ECA queried Kelvin asset deal

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The European Court of Auditors (ECA) raised concerns the Project Kelvin transatlantic telecommunications project could be double-funded by Brussels during discussions with the Department of Enterprise, Investment and Trade (DETI) in 2010.

The ECA raised the issue after a Belfast-based company Bytel Networks Ltd. transferred telecoms infrastructure to Hibernia Atlantic - the deliverer of Project Kelvin - in 2009.

Bytel had originally developed telecom connectivity in Londonderry, Letterkenny, Bridgend, Omagh, Strabane, Belfast, Craigavon, Armagh, Dundalk and Dublin from the mid-noughties having drawn down funding from the European Union (EU) Interreg III programme, which ran from 2000 to 2006.

But the ECA became concerned about the potential for double-funding when Bytel agreed the transfer in September 2009.

According to a new report by the Northern Ireland Audit Office (NIAO), the company completed the “Asset Transfer agreement with Hibernia Atlantic UK Limited” almost four years after Bytel’s final grant claim had been paid.

“The agreement governed the sale of infrastructure assets, which included ducts, sub-ducts and tubes and fibres in Belfast, Portadown, Armagh, Monaghan, Omagh, Strabane and Londonderry,” the NIAO report states.

This helped facilitate the completion of Project Kelvin, which cost 29.6million euros, 22.2million euros of which was provided by the European Regional Development Fund (ERDF).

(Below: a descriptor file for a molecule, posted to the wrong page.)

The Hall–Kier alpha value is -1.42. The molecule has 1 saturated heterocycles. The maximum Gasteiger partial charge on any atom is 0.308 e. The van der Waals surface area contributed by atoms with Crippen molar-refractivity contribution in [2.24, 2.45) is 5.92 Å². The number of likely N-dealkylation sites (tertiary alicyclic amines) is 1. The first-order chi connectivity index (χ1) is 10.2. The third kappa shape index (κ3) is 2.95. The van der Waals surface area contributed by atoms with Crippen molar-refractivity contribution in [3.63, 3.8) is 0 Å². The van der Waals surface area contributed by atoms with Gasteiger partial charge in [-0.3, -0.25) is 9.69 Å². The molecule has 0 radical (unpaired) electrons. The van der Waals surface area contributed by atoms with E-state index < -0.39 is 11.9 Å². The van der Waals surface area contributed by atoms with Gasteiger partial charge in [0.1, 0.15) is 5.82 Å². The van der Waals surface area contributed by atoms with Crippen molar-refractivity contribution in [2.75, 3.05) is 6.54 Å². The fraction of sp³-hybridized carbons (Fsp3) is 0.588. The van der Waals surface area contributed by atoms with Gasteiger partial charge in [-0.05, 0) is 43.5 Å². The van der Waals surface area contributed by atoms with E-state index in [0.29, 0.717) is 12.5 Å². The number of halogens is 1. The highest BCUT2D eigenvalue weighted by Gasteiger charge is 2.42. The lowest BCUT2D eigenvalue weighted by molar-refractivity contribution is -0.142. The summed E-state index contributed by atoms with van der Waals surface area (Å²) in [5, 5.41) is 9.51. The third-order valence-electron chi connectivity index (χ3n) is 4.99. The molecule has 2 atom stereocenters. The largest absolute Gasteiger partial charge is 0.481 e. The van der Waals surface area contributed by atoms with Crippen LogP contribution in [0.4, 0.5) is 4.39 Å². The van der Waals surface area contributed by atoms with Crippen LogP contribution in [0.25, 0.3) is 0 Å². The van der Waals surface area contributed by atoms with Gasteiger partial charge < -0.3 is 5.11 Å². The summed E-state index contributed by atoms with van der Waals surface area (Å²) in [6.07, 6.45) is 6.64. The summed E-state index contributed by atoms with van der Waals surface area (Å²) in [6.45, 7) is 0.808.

The NIAO report points out that the European auditors became concerned following the sale.

“In January 2010, an inspection by the ECA raised a number of queries relating to the procurement of Project Kelvin,” the report states.

“Whilst discussions with Special EU Programmes Body (SEUPB), DETI and the [Dublin] Department of Communications, Environment and Natural Resources (DCENR) helped resolve almost all of the substantive issues raised by the ECA, an issue relating to a potential overlap between Bytel and Project Kelvin remained unresolved.

“Essentially, the ECA were concerned that some of the assets used by Hibernia to complete Project Kelvin had previously received Interreg funding during the Bytel project.

“This apparent use of EU funding twice for the same assets would have represented a breach of European legislation,” it continues.

According to the NIAO one consultancy firm forensically examined the Bytel project but found it was unclear whether there was any overlap of assets between the two projects.

However, another consultancy firm concluded: “It is our opinion that all of the assets that were built under the Bytel Extreme Broadband Project were later transferred to Hibernia Atlantic under the Asset Transfer agreement.”

The NIAO report judges: “Ultimately, the withdrawal of the Bytel project from the Interreg III A programme in February 2012 helped ensure that there was no duplication of EU funding in respect of Bytel and Project Kelvin.”

The report also finds that Hibernia Atlantic ultimately got a good deal on the Bytel assets.

The second consultancy firm estimated that whilst the total costs of all assets transferred was 5.27 million euros the “consideration” paid by Hibernia to Bytel for these had only amounted to 1 million euros, together with any eligible VAT.

“On the basis of Consultants B analysis, Hibernia had therefore acquired the Bytel assets for around 20 per cent,” the NIAO finds.